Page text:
News 17 Jul 2023

Highs and lows in Warwick for Supersport poleman Nelson

Damage from unlucky turn nine crash rules Yamaha rider out of race two.

Image: Foremost Media.

It was a weekend of highs and lows for Yamaha-mounted Hayden Nelson at Morgan Park, with the Australian Supersport rookie claiming his first pole position in the category before an unlucky race one fall ultimately ruled him out from the remainder of the weekend.

Nelson, 16, dropped the hammer in qualifying one on Saturday morning, posting a 1m15.143s which was enough for him secure P1 in the grid without spinning a single lap in the second session.

Despite being relegated back to sixth in the early stages of race one, Nelson was able to charge his way forward in the laps that followed and reached the front of the field in the final quarter of the bout, before unfortunately crashing out of second at turn nine due to oil on the track from another rider’s machine.

The red flags were brought out soon after, with Luca Durning (Yamaha) also falling victim to the spillage. Nelson, Durning and Tom Bramich – the number 44 bike dropping oil after remounting from a crash earlier in the race – were disqualified from the results as deemed causes of the stoppage.

“I sort of came into the corner, I actually spoke to the other guys battling and they all came over and had big moments and unfortunately I was the unlucky one to actually go down,” Nelson said to CycleOnline. “As I came into the corner, I just did everything normally, I was on my normal line and just no warning, the front just let go.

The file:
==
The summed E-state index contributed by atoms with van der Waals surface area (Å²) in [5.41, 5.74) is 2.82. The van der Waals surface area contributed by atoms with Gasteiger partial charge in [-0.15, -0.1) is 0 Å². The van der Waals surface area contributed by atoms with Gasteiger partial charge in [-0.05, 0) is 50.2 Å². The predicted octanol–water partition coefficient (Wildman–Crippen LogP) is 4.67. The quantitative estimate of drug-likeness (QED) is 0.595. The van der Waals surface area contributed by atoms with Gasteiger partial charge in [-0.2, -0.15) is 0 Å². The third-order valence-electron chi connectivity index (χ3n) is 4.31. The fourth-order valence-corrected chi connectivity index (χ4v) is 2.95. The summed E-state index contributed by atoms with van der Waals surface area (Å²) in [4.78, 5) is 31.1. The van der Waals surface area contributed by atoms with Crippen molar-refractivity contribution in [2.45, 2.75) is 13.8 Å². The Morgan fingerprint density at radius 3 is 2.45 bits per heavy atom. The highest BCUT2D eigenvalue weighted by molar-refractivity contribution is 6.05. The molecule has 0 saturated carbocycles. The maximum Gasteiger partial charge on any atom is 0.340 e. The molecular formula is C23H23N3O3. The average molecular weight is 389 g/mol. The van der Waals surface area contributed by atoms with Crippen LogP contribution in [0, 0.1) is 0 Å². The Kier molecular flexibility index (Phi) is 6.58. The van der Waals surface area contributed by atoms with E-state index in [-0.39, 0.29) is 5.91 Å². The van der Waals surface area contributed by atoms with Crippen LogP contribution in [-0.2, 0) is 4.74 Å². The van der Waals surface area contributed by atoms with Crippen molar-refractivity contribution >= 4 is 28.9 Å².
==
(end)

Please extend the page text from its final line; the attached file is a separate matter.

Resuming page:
“It wasn’t like one of those crashes where the front tucked and went for a bit so you would wash off a lot of your speed, I went down at maximum speed. It was a very fast one, so I’m lucky to walk away.”

Nelson’s only bike sustained significant damage in the fall and despite a mega effort by his team, it was not ready in time for the second outing. On a positive note, he escaped major injury during the heavy race one crash and impressed many with maturity and composure beyond his years towards the circumstances.

“It was a massive effort, the team came together and not just my team, there were people from Superbike teams, 600 teams offering parts,” Nelson added. “It was really a nice showing from everyone in the paddock, and my team really appreciate it.

“In the end, there was a lot of damage, for anyone that had seen the crash the bike got smashed, lots of flips and cartwheels. The subframe was completely snapped and the airbox had a crack so dirt got sucked down and it had to get all blown out.

“Also I tore the master cylinder off the front brake and the reservoir and everything, that actually took a while because we had to get it bled up again. Tore the throttle cables out, sort of one of those things the more you looked the more there was.

“It was a massive effort but in the end, it actually wouldn’t start, and we think the engine copped a bit of a hit and the crank sensor wouldn’t let it turn over. An unfortunate one, it just needed more time than a couple of hours.”

Nelson delivered has impressive results in his transition to a 600 and has shown strong progress across the opening races of the 2023 season, notably landing on the overall podium under the lights at Sydney for round two.

The 2023 Mi-Bike Australian Superbike Championship (ASBK) has a break of just over three months before resuming at Phillip Island between 27-29 October for round six.